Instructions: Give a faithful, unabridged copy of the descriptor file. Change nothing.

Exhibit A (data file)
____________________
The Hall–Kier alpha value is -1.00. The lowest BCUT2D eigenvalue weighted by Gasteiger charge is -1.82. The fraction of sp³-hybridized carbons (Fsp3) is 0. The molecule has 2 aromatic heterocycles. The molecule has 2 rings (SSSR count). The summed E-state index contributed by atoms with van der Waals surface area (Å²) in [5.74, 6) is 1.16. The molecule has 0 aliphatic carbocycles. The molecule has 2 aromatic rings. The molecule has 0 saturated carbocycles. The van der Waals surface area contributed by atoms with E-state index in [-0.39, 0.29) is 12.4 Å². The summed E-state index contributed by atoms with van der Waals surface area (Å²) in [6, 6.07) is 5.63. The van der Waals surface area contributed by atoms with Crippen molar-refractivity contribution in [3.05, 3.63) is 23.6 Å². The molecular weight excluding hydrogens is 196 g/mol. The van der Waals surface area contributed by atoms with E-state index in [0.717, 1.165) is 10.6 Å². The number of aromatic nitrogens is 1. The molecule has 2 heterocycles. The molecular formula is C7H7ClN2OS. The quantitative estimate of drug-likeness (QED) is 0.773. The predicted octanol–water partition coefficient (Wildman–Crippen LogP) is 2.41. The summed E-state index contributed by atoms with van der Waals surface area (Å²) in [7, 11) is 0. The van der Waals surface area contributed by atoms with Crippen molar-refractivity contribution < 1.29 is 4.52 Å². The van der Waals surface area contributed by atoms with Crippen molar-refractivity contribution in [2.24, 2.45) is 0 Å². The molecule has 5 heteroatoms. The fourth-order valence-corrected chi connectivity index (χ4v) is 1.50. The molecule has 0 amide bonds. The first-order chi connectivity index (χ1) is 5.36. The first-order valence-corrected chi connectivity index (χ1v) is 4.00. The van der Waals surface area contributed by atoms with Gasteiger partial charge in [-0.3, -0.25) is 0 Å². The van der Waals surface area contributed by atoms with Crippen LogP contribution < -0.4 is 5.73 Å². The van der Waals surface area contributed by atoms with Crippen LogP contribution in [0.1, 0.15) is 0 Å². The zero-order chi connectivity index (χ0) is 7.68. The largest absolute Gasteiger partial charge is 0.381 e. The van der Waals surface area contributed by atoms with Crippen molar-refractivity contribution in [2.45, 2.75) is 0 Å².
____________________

The Hall–Kier alpha value is -1.00. The lowest BCUT2D eigenvalue weighted by Gasteiger charge is -1.82. The fraction of sp³-hybridized carbons (Fsp3) is 0. The molecule has 2 aromatic heterocycles. The molecule has 2 rings (SSSR count). The summed E-state index contributed by atoms with van der Waals surface area (Å²) in [5.74, 6) is 1.16. The molecule has 0 aliphatic carbocycles. The molecule has 2 aromatic rings. The molecule has 0 saturated carbocycles. The van der Waals surface area contributed by atoms with E-state index in [-0.39, 0.29) is 12.4 Å². The summed E-state index contributed by atoms with van der Waals surface area (Å²) in [6, 6.07) is 5.63. The van der Waals surface area contributed by atoms with Crippen molar-refractivity contribution in [3.05, 3.63) is 23.6 Å². The molecular weight excluding hydrogens is 196 g/mol. The van der Waals surface area contributed by atoms with E-state index in [0.717, 1.165) is 10.6 Å². The number of aromatic nitrogens is 1. The molecule has 2 heterocycles. The molecular formula is C7H7ClN2OS. The quantitative estimate of drug-likeness (QED) is 0.773. The predicted octanol–water partition coefficient (Wildman–Crippen LogP) is 2.41. The summed E-state index contributed by atoms with van der Waals surface area (Å²) in [7, 11) is 0. The van der Waals surface area contributed by atoms with Crippen molar-refractivity contribution < 1.29 is 4.52 Å². The van der Waals surface area contributed by atoms with Crippen molar-refractivity contribution in [2.24, 2.45) is 0 Å². The molecule has 5 heteroatoms. The fourth-order valence-corrected chi connectivity index (χ4v) is 1.50. The molecule has 0 amide bonds. The first-order chi connectivity index (χ1) is 5.36. The first-order valence-corrected chi connectivity index (χ1v) is 4.00. The van der Waals surface area contributed by atoms with Gasteiger partial charge in [-0.3, -0.25) is 0 Å². The van der Waals surface area contributed by atoms with Crippen LogP contribution < -0.4 is 5.73 Å². The van der Waals surface area contributed by atoms with Crippen LogP contribution in [0.1, 0.15) is 0 Å². The zero-order chi connectivity index (χ0) is 7.68. The largest absolute Gasteiger partial charge is 0.381 e. The van der Waals surface area contributed by atoms with Crippen molar-refractivity contribution in [2.45, 2.75) is 0 Å².